The Watchtower 12/17/18 for ProTraders – Plan Your Specs

By: Travis Allen

Don’t miss this week’s installment of the MTG Fast Finance podcast, an on-topic, no-nonsense tour through the week’s most important changes in the Magic economy.

A week on and last week’s massive Pro Tour changes are still on the community’s collective lips. How will future qualifications work? What will the ability to get and stay on the train look like? At the same time, the Arena competitive queues have been announced to be best-of-1, which means no sideboarding. Many players, especially those familiar with high level play, are displeased. A great deal of skill comes from clever sideboarding.

On our side of things, it’s all about UMA right now. Supply is high, probably the highest it will ever be, so it’s time to start thinking about what we should be looking at.

Frantic Search (Foil)

Price Today: $1.50
Possible Price: $10

For the first time in a whopping 19 years, Frantic Search has been reprinted. Long a combo staple, and possibly the most busted of the “untap” cycle from Urza’s Legacy, it has many admirers. In 60-card formats it’s used to generate storm, churn through cards for a minimal price, and possibly even untap a land that produces more than one mana. In EDH (where you’ll find it in over 10,000 decks), it’s primarily used for the latter; untapping a Gaea’s Cradle and Cabal Coffers is just about the dumbest ritual you’ll find in Magic.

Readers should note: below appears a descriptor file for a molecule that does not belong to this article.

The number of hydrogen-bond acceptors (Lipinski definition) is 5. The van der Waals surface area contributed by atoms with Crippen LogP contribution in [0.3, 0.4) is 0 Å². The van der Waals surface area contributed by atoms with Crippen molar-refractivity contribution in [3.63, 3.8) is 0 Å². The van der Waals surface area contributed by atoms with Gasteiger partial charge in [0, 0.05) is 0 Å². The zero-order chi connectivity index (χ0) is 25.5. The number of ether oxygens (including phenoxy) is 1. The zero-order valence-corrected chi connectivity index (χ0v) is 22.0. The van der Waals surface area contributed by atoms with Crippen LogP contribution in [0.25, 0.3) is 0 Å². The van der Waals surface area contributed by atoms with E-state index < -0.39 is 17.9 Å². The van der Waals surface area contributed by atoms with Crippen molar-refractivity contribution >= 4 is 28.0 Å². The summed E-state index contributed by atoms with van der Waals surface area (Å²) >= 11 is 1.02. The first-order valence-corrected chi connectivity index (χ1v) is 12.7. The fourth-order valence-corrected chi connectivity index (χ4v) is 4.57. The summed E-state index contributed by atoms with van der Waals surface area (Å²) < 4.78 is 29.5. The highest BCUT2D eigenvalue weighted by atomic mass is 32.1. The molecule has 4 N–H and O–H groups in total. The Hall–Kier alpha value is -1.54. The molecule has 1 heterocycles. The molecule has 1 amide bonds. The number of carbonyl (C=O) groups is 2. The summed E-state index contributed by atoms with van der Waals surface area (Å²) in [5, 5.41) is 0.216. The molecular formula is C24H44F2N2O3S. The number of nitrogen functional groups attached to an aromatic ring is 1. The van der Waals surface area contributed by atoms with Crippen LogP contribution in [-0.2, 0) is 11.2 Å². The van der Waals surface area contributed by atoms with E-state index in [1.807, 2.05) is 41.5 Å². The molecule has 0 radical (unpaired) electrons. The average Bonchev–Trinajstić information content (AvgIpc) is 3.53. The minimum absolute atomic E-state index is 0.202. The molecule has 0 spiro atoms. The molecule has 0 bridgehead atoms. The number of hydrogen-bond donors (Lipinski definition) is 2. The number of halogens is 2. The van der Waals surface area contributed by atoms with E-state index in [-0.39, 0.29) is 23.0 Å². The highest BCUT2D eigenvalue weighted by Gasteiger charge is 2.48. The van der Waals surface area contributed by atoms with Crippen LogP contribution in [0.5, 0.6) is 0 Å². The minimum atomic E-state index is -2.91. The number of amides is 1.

At this point in Magic’s timeline I’d wager that it’s the use in EDH that most demand comes from. Untapping lands is powerful, and digging for a specific type of card at any given time is always useful. That isn’t to say it doesn’t have purpose elsewhere though, of course. While it’s banned in Legacy and Pauper, it’s useful in Vintage, cube, and perhaps moreso than both, kitchen table. I certainly recall finding allure in the spell back when we only played in our college apartment, and I’m sure I wasn’t the only one. That type of demand doesn’t tend to push on foils much, but anything helps.

Perhaps most appealing here is that pack foils are $25 to $30, and the current UMA foils are a whole $1.50. I’m certainly not expecting a recently printed uncommon to hit the same price point as a 19-year-old original foil, there’s certainly room for growth. Supply is on the high side, but remember, we’re in the deepest it’s going to get.

Dark Depths (Box Topper)

Price Today: $125
Possible Price: $200

Now that we have the small ball out of the way, let’s talk about something with some heft.

Dark Depths is a cool card. We can all accept that. “Unfathomably large creature hidden in the mists” is just cool. It’s also popular. While not legal in Modern, it’s a core component of at least two Legacy strategies, shows up in Vintage, cube, and over 3,500 EDH decks. It’s also typically a four-of when played, since if you’re going through the effort of pulling it off, you need to make sure it’s happening.